When you hear the words "School Science Fair" you probably think about baking soda volcanoes, right? Not anymore. Kids are getting more creative with science fair projects and a 13-year-old student in California recently made headlines when she launched her Hello Kitty doll into space. Yes, space.
This is the kind of homework kids can really get excited about.
Using a weather balloon, homemade rocket, GPS system, and several cameras, Grade 7 student Lauren Rojas accomplished something very cool indeed. She launched one of her toys into space. Well if we’re being honest here, technically it wasn’t really close to launching into space. Lauren’s rocket achieved an altitude of 28.5 kilometers, whereas the “official boundary” of space is 100 kilometers, but still… if I were Lauren’s Mom, I’d say it did indeed, launch into space.
Take a look at the video Lauren made of how she made her Hello Kitty rocket, and check out the AMAZING footage of the rocket’s journey. (Spoiler alert: the weather balloon exploding is most awesome indeed)
Reading about Lauren’s project and seeing what she accomplished strengthened my feeling that, given the opportunity and encouragement, kids can do anything they set their minds to.
Science fairs and school science projects are great opportunities for kids to explore new ideas and get their naturally creative curiosity fed. These fairs introduce technology and processes that are well within a child’s understanding and above all else, science fairs are SUPER COOL.
And if you have a budding aerospace engineer in your house that might want to start their own space program like Lauren, check out HighAltitudeScience.com
I think when it comes to kids & science, Carl Sagan said it best:
Image credit: YouTube
I have to admit that I love the ads of Super Bowl. I’m one of those people that watches them on YouTube for days after the game is actually over. This year was no different and there were a lot of good commercials, but two ads that got a large amount of attention could only be labelled under “Battle Of The Smartphones.”
Samsung vs. Blackberry.
Both companies had great commercials and they were very different, which got my tiny techy mind ticking.
The Samsung commercial was smart, funny, humourous, and featured two hot Hollywood dudes, plus it integrated the clever hashtag of #TheNextBigThing. The storyline involves Seth Rogen and Paul Rudd competing with each other to see which one is going to be “The Next Big Thing” with Samsung. There are actually a series of videos, and they’re all very clever. Even the third actor playing the nameless executive is funny.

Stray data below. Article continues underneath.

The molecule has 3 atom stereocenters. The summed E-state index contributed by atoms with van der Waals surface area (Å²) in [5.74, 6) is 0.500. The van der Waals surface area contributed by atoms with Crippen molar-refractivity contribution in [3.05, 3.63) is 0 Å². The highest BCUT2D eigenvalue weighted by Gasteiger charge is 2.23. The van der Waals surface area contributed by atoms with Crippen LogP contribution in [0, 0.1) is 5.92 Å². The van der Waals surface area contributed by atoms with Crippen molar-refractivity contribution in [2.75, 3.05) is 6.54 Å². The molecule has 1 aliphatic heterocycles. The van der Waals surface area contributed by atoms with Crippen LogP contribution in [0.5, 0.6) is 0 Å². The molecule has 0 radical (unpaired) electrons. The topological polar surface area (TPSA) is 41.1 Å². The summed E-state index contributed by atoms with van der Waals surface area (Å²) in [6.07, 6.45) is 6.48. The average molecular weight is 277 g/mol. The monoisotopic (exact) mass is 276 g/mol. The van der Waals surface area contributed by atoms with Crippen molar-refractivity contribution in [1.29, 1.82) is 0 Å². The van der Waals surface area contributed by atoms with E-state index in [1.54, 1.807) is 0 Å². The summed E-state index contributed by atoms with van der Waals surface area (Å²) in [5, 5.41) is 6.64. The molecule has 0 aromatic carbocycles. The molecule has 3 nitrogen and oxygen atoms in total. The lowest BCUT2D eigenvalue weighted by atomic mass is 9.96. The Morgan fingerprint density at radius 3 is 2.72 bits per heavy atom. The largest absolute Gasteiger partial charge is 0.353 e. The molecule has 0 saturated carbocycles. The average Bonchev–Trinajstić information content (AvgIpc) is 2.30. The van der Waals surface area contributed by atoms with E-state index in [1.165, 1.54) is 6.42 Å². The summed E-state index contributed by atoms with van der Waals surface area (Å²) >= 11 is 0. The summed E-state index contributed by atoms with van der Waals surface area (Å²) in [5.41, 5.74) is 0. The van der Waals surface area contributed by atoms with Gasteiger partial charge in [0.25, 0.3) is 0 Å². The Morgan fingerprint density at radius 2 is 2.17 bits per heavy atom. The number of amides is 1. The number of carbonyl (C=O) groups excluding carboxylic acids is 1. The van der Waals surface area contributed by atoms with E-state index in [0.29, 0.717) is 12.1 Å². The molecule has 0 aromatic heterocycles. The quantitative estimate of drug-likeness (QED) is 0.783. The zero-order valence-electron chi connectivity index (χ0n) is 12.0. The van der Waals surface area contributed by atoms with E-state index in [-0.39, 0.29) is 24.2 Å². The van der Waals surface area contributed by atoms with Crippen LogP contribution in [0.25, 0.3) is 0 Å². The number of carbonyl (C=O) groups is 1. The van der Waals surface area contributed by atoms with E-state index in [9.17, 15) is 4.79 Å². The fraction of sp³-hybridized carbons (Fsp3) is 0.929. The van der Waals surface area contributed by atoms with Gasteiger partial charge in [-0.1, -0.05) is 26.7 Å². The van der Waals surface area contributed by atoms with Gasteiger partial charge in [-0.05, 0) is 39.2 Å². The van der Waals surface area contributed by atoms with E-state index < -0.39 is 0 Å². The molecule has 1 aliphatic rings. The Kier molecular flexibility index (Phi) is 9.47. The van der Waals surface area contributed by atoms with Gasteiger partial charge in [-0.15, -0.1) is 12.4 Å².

Take a look:
In contrast, there were no Hollywood actors in the Blackberry commercial, but there was a guy going for a very interesting walk through the city. As some very cool & catchy music played in the background, he turned into half of an elephant, caught on fire and watched as a gas tanker careening towards him suddenly turned into hundreds of rubber duckies.
At first I thought he was making all of these magical things happen with his phone, but then the announcer cleared up my confusion with the words, “In 30 seconds, it’s easier to show you what it can’t do.”
Whew! The last thing I need right now is my legs becoming the size of an elephant’s.
Here’s the Blackberry commercial:
Two very different companies marketing two different yet similar products in two very unique ways. It’s interesting to think about what demographic they are aiming for with their ads—because Hollywood actors sell, as does creative imagery with catchy music, but they sell them to totally different types of consumers. I think, anyway.
So, what do you think? Which company won the “Best Smartphone Super Bowl Ad of 2013” award? I’m undecided. However, I have just one question:
Where was the iPhone commercial?
The Super Bowl is known as much for it’s TV advertising as it is for the game itself. The average cost of a 30 second TV commercial during the Super Bowl this year was $4 million.
I’ll do the math for you. That’s roughly $133,333.33 per second. Seriously expensive.
The commercials themselves become a piece of Super Bowl history. Iconic ads by companies such as Apple, Pepsi, Reebok and McDonalds have generated millions of dollars in revenue and are shown yearly as fans relive the ads of Super Bowls gone by.
However, this year something very different and unexpected happened. Something that nobody in any marketing department of any company could have foreseen or planned for in any way at all.
The power at the stadium hosting the Super Bowl went out.
In the third quarter of the game, the power going into Mercedez Benz Superdome inexplicably went out, causing a 34-minute delay of the game, and not long after the stadium first went dark, this incredibly clever tweet from Oreo came out:
THAT is seriously smart and clever use of using an unusual situation for a marketing touchdown. Within minutes, the tweet was shared thousands of times, not just on Twitter but over on Facebook too. The photo was funny, timely, and clever and it didn’t take long for its appeal to spread like wildfire.
The big question everyone was asking themselves was HOW did Oreo manage to capitalize so very quickly on a situation like a blackout that nobody knew was going to happen? According to an article by BuzzFeed, the agency behind the clever ad had a mission control set up during the game, which included having Oreo executives in the room with them. With that, as soon as the blackout happened, they were able to think up and create the photo, and with the okay from the client, send it out on Twitter.
In a split-second, the tweet by Oreo became one of the most popular ones of the night, everyone was talking about not just the blackout, but about Oreo and the blackout.
Cost for the ad? Nothing.
Mr. Christie, you have good Tweeters.
Photo credit: Twitter